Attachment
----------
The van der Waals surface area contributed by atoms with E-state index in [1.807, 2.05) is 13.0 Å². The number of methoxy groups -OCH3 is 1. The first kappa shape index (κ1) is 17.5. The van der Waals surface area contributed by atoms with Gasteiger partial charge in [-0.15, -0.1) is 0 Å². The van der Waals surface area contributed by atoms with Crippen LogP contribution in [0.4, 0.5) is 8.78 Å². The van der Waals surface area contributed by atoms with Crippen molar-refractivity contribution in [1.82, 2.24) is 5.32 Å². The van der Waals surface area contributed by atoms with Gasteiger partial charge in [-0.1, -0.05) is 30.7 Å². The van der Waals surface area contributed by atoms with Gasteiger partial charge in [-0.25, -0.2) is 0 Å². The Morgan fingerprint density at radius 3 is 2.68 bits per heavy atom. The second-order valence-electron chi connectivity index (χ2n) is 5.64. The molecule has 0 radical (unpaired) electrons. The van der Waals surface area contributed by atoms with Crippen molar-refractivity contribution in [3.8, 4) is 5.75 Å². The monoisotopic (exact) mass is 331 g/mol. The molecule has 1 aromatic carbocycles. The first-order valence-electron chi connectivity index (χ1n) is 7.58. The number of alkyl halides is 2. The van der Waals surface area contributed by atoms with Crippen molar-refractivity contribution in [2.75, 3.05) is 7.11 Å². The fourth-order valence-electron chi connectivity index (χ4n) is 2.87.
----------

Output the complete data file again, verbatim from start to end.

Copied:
The van der Waals surface area contributed by atoms with E-state index in [1.807, 2.05) is 13.0 Å². The number of methoxy groups -OCH3 is 1. The first kappa shape index (κ1) is 17.5. The van der Waals surface area contributed by atoms with Gasteiger partial charge in [-0.15, -0.1) is 0 Å². The van der Waals surface area contributed by atoms with Crippen LogP contribution in [0.4, 0.5) is 8.78 Å². The van der Waals surface area contributed by atoms with Crippen molar-refractivity contribution in [1.82, 2.24) is 5.32 Å². The van der Waals surface area contributed by atoms with Gasteiger partial charge in [-0.1, -0.05) is 30.7 Å². The van der Waals surface area contributed by atoms with Gasteiger partial charge in [-0.25, -0.2) is 0 Å². The Morgan fingerprint density at radius 3 is 2.68 bits per heavy atom. The second-order valence-electron chi connectivity index (χ2n) is 5.64. The molecule has 0 radical (unpaired) electrons. The van der Waals surface area contributed by atoms with Crippen molar-refractivity contribution in [3.8, 4) is 5.75 Å². The monoisotopic (exact) mass is 331 g/mol. The molecule has 1 aromatic carbocycles. The first-order valence-electron chi connectivity index (χ1n) is 7.58. The number of alkyl halides is 2. The van der Waals surface area contributed by atoms with Crippen molar-refractivity contribution in [2.75, 3.05) is 7.11 Å². The fourth-order valence-electron chi connectivity index (χ4n) is 2.87.